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A Turning Point for Gaza: The Security Council’s Call for Ceasefire and Abductee Release

Joe Biden criticized from all sides over UN ceasefire resolution in Gaza

A Turning Point for Gaza: The Security Council’s Call for Ceasefire and Abductee Release

The UN Security Council recently passed a resolution urging for an immediate ceasefire in Gaza during Ramadan and the unconditional release of all abductees. The decision was supported by 14 countries, with the United States abstaining from voting and refraining from using its veto power. The Security Council emphasized the urgent need for increased aid to Gaza and called for the removal of any obstacles hindering its transfer.

The vote on the resolution came after Prime Minister Benjamin Netanyahu warned Israel’s delegation that he would cancel their trip to Washington if the US did not veto a ceasefire resolution that did not include the release of hostages. Netanyahu did not inform President Biden of the delegation’s cancellation, leading to tensions between Israel and the US. In response, Netanyahu criticized the United States for deviating from its previous stance linking a ceasefire to the release of abductees, highlighting a perceived inconsistency in US policy.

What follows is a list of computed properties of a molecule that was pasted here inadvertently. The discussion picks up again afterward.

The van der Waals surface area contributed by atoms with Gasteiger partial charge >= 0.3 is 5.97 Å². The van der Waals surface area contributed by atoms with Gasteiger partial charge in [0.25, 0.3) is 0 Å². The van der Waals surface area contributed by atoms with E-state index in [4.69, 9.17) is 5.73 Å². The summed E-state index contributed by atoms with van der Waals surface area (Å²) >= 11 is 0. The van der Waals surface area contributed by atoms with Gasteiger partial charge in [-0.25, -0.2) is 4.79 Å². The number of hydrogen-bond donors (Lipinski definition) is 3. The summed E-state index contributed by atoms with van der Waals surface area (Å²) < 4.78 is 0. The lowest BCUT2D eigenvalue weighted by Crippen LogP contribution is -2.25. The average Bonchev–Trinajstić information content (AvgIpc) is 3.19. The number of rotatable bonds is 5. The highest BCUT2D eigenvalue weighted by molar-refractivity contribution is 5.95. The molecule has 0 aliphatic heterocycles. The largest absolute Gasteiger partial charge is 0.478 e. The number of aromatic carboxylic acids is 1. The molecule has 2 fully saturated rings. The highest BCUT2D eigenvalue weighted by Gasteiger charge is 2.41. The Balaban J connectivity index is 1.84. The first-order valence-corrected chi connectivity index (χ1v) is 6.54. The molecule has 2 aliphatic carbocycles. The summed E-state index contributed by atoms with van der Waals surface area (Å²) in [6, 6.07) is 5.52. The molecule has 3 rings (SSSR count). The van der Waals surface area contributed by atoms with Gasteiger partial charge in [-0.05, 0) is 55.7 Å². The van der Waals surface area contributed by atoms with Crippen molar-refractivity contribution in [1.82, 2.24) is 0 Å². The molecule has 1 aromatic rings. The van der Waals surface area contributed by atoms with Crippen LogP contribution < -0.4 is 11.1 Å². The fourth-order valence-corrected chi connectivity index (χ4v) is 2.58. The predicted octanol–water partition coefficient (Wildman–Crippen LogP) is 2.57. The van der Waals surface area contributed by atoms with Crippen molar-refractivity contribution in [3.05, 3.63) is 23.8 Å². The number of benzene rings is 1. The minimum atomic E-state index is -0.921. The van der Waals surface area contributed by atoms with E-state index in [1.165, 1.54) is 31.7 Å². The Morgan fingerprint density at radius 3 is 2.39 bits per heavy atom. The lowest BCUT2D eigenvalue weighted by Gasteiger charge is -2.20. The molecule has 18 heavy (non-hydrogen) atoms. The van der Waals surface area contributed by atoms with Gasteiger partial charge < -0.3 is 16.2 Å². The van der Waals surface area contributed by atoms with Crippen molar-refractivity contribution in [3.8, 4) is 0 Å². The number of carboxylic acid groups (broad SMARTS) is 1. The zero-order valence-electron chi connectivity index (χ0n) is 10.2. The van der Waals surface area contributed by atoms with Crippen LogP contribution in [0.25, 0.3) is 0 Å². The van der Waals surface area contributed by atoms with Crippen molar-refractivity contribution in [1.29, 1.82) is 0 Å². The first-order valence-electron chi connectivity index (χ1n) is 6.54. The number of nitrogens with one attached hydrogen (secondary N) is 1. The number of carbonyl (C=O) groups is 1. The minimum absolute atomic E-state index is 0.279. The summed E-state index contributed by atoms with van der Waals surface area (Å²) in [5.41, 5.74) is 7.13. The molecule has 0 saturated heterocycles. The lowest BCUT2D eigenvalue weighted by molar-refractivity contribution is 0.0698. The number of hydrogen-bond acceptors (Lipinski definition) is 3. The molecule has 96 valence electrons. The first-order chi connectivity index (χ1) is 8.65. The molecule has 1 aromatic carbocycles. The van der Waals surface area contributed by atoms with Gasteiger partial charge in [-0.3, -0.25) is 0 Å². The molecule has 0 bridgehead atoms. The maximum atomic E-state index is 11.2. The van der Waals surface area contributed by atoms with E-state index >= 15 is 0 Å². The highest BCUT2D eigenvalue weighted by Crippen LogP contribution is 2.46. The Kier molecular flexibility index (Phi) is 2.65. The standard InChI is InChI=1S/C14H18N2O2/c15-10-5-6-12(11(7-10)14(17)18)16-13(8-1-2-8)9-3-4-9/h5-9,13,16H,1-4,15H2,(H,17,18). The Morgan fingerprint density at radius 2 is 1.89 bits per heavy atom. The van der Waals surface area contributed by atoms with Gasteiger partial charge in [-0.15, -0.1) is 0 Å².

White House spokesman John Kirby clarified that the lack of a US veto on the resolution did not signal a shift in policy. He emphasized the importance of tying a ceasefire to the release of hostages but explained that the decision to abstain from vetoing was made to facilitate progress on the hostage deal and aid delivery to Gaza. Defense Minister Gallant was scheduled to meet with National Security Adviser Sullivan at the White House to discuss plans for Operation Rafah and ongoing efforts to secure hostages’ release.

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